I just can’t afford the price tags on comics these days. My family and I all collect and we enjoy them, but it’s just getting to the point of being too expensive. I’d rather enjoy comics on lesser quality paper if that was possible. I know it wasn’t a huge deal back in the 70s ;)

Price point isn’t as big an issue for me as a sense of purpose. The problem with Marvel’s recent events is that they had largely unsatisfying conclusions and were immediately followed by the next “change the world forever” event. Civil War, Secret Invasion, and Dark Reign all were great concepts, but none of them were really given enough time or lasting impact. They all pretty much just ended without the heroes really being an active force of change or doing anything all that heroic. Marvel’s events have been all hype and promise and no payoff. Burn your readers enough and they’ll stop caring.

The other factor that seems to be impacting both Marvel and DC is the current retrograde movement to reset everything back to some imaginary 70’s status quo. The illusion of change and a continuing narrative has always been a part of what makes comics a special medium. Lately, it seems publishers find this narrative ‘inconvenient’ and they are doing everything they can to get away from it, shedding old readers in pursuit of this elusive ‘young reader’ that I just don’t see in any comic shop I’ve been in this decade.

Oh … and as for events. I’d like one when it makes sense. Secret Wars, the original big-battle on Battleworld maxi-series, was a good time. As was Infinity Gauntlet, Crisis on Infinite Earths and even Legends. But take it easy, build the story up before it and release it. Some of the recent stories could’ve been even better. Secret Invasion was a blast for the first half, but the second half seemed kind of stalled. There was some fun things that could’ve been done here (like returning some other heroes from death or story-ensnarement). I guess what I’m saying is that events are nice, but I’d rather have a solidly written story about heroes than something that doesn’t always seem thought out …

In the early 1980’s, comic books were .60 cents each. Adjusting for inflation, in 2010 dollars that would be $1.32 (Source:

That means the price is about 200% higher than can inflation alone can account for. For books that take about 5 minutes to read due to decompressed, soap-opera style storytelling.

‘Nuff Said.

I’ve STOPPED cold turkey. I mean STOPPED. I love comics… sometimes I even help to make them. But there’s no excuse or arguement the big two can give me that a monthly comic periodical is worth $4.00 a hit. I know the talent and editorial needs to be paid. I know that paper prices have gone up. And probably a multitude of other factors probably come into play. It doesn’t matter. Disney now owns Marvel. Time Warner has owned DC for a minute. Exploitation of their intellectual properties go well beyond writing, drawing and editing comics. Billions are being made from licensing, movies and video games. But at the core of intellectual recognition is or at least should be… comics. It’s potentially the cheapest entry point for anyone to get on board. Whether that person is a ten year old child or a forty-five year old reader. I understand $2.50, I can even bear $2.99 but when comics simply jump in price to another dollar… I’m out. I don’t see this type of price increases happening in other print media. GQ, Vogue, Entertainment Weekly, Details all magazines I still occassionally purchase have remained at steady price points. Of course some would argue their circulation numbers are higher therefore their ad revenue is higher etc., etc. All this is true, but the fact remains the magazine industry is getting hit just as hard as the comic industry and have remained at acceptable price points. Go back to newsprint. Every book should look like a Johnny DC book [in terms of printing and production], leave the high gloss paper and higher production values to the hardcovers and the trades and return these periodicals to a reasonable $2.50 and help save your industry.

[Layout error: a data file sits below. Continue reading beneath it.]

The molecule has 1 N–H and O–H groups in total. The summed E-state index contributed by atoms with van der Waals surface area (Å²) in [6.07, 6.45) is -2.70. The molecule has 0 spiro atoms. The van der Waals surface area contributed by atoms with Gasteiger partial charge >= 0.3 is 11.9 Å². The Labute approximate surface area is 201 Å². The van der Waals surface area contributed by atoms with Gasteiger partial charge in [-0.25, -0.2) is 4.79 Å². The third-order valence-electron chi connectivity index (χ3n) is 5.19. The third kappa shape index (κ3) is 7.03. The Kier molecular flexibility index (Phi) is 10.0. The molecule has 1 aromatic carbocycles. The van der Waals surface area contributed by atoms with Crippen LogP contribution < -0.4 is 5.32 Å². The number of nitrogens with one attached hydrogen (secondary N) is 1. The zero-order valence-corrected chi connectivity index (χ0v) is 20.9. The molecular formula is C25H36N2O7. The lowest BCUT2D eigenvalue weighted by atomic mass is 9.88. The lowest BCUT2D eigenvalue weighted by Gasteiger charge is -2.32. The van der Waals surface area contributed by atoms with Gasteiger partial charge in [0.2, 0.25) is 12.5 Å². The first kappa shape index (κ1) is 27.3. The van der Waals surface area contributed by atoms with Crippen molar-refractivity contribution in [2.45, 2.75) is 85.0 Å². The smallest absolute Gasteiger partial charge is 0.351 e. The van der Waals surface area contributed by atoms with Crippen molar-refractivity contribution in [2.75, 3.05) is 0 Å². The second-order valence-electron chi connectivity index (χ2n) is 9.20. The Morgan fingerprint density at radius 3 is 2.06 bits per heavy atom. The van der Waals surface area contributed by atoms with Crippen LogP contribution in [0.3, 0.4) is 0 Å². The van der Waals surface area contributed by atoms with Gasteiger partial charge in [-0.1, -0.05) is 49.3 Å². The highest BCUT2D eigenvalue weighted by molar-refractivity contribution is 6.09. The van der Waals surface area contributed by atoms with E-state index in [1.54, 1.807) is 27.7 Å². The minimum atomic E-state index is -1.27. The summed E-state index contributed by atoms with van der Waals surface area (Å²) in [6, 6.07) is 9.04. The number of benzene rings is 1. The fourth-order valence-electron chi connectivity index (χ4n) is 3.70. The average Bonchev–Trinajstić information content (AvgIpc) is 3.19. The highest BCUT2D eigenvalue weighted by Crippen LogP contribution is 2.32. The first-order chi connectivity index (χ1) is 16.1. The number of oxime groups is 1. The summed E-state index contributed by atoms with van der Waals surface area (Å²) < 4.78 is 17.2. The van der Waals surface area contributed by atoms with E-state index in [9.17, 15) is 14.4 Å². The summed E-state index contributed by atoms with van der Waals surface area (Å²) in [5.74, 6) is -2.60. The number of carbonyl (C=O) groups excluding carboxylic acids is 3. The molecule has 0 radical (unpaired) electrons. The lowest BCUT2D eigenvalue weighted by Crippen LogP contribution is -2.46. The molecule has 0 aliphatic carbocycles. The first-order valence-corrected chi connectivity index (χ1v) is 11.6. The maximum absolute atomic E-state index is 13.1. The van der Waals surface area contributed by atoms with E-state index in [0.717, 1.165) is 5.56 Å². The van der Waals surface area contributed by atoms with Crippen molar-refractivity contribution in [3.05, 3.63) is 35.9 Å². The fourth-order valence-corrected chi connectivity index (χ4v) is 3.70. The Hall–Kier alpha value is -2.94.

In the early 1980′s, comic books were .60 cents each. Adjusting for inflation, in 2010 dollars that would be $1.32 (Source:

That means the price is about 200% higher than inflation alone can account for. For books that take about 5 minutes to read due to decompressed, soap-opera style storytelling.

‘Nuff Said.

Never mind the price of comics….how can you decide what to buy if you cant read any advance previews or converse wiith other like-minded fans. Just been booted off the Wonder Woman forum by Aegisbearer for the “crime” of being mixed race. Always disliked that forum for its intolerant views and opinions, but now this is too much. At least other sites give you news without resorting to abuse. I spend over 100 dollars a month on my comics and would never consider dropping them, despite the too-many crossovers and spin-offs that dominate the landscape, threatening to choke the life out of future customers by denying them proper comics at an affordable price. Its a wonder anyone can buy comics these days. Marvel does indeed like to have its proverbial cake and eat it with its endless events that shake evertthning up for a year or two and then they go back to normal. It appears digital comics are the way to go the way things are going.